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Colour Management - who does what - Some thoughts now the smoke is clearing

Update:10-11Source: network consolidation
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First up, thanks very much to everyone who contributed their ideas and expertise to my recent query here, when I was seeking help for a problem with colour management issues when printing a magazine I edit. I have a ton of suggestions  to work through and study but the smoke is slowly clearing and it raises some interesting points which I think are worth recounting.
First of all, I have been editing short run magazines now for 25 years, at first part time and later on a professional contract basis.  I am not a trained graphic designer nor a trained printer. I did start out training as a graphic designer, many years ago but gave it up for a career in IT (as a networking specialist). That was full time until 10 years ago, although I did some freelance writing and editing in my spare time.
And yes, I did start originally with scissors and cut and paste, and moved on through black and white with spot colour and Pagemaker software  to full colour and InDesign today. One thing which may be different about my experience to most of yours is that I am a PC user and always have been. All my editing and graphics work has always been done on a PC - Pagemaker was our DTP package of choice for a long time and we supplemented this with Corel-Draw (which has a range of graphics handling options). All my software is legal and I always register it and keep it up to date. I have used the same graphic designer for quite a few years now and whenever we upgrade our software he goes and gets trained on the latest release.
Around 10 years ago I was offered the chance to edit a specialist short run magazine (not the current one). This was a chance I took and gave up the day job and became a full time freelance. Editing is not my main or only source of income. I am also  a freelance writer and photographer and heritage consultant and I have a specialist image library.   I sell my own sell my work - articles and pictures - to the national and local press. I also write books (non fiction) on commission. The magazine editing is really an extension of my interest in historic landscapes. I have never had any complaints, or problems, with the freelance work, photos and archived images I sell.  Clients include national newspapers here in the UK, national magazine groups and my books are available in national bookstore chains. I supply my work digitally, naturally, and it includes photos I have taken myself and items which I have scanned into my library of historical images and store on line. No reported colour management issues there.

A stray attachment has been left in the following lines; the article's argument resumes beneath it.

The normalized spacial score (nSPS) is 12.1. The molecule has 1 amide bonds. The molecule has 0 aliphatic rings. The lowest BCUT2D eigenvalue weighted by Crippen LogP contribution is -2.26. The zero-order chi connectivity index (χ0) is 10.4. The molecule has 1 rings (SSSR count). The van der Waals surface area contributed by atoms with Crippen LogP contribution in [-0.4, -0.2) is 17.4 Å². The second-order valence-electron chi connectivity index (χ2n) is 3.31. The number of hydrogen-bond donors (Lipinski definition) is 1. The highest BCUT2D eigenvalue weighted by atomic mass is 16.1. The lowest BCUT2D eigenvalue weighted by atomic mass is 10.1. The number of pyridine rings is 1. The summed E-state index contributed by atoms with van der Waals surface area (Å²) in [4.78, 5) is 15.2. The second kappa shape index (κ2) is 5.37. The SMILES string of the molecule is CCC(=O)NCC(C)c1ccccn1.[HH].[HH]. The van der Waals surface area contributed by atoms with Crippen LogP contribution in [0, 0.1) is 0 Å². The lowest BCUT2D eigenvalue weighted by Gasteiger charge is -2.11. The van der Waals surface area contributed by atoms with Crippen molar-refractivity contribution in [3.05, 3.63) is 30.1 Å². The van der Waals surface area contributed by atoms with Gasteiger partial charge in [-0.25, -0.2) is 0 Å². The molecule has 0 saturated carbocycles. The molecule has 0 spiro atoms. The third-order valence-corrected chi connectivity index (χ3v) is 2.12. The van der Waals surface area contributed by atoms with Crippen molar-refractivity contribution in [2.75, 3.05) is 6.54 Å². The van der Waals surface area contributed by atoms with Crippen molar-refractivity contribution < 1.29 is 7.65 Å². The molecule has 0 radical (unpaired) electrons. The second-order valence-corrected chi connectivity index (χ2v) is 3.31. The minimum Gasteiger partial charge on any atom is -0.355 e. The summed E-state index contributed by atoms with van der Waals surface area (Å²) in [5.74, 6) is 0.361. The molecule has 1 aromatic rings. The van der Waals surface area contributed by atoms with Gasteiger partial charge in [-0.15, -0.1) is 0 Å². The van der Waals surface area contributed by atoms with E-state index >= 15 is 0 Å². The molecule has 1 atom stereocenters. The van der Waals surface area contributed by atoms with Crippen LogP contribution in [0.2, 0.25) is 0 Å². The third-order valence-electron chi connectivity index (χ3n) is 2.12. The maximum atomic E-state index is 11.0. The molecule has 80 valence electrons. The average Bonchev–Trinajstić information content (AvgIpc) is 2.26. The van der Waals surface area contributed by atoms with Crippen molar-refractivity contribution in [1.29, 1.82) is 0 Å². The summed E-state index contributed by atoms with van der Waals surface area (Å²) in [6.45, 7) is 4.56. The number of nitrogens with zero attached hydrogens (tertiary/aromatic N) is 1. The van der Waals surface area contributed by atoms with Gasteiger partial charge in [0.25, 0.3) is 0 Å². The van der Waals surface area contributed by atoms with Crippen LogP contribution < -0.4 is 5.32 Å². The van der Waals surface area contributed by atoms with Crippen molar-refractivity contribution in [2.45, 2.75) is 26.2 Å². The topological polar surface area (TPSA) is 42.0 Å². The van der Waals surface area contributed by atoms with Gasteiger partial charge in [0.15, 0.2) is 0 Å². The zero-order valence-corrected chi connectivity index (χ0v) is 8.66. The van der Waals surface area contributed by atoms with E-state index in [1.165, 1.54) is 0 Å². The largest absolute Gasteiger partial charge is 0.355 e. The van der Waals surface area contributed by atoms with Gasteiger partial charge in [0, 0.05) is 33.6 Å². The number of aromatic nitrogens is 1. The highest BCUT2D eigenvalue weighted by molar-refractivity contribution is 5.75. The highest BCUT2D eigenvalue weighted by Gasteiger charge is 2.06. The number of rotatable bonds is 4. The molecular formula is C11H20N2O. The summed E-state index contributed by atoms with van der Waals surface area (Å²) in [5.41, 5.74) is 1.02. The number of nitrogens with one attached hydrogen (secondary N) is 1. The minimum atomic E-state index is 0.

I have always enjoyed a good relationship with my publishers and printers because I seek to be as professional as possible, which means delivering my stuff on time, to the required standard so that minimum intervention is required from them. This does assume that I have a clear brief from them on what they need from me.
Recently this approach has not been enough to avoid colour management issues with the short run magazine I currently edit. I have been wondering when  and where things went astray and date it back to the upgrade to InDesign two years ago. However it may have its roots in my earlier decision to use PCs not Macs for my work.
Until 4 years ago I had used the same printers for magazine editing for many years. They were a well respected firm specialising in short run magazines. They were not far from where I live and work and if there was a problem I would go over and discuss it with them. They were happy, and competent, to handle Pagemaker files generated on a PC and convert my rgb images to cmyk if there was any concern about the colour balance. On a few occasions I paid them to scan a photo for me. However 4 years ago the owner decided to retire and shut up shop. I needed to find a new printers and it had to be someone who specialised in short run magazines and could meet the budget of the charity I edit for. Also someone who could handle copy generated using Pagemaker running on a PC. I chose a printers I had used briefly in the past  where I knew some of the staff and was promised PC based Pagemaker would not be a problem. I even got this in writing. I started to send them proofs generated using Pagemaker v7 on my PC.
I soon found that although they had agreed they could handle Pagemaker on a PC in fact they had only a few PC based clients and were using a single ageing PC running Pagemaker to proof their work. In fact nearly all their jobs were Quark based. I was also told we had to supply CMYK images although not given any further requirement so I now did the conversions from rgb to CMYK using my PhotoPaint software. (There are quite a few settings in Corel for the conversion but there was no guidance  by the printer on which to use so to be honest it did not occur to me that it might be a problem).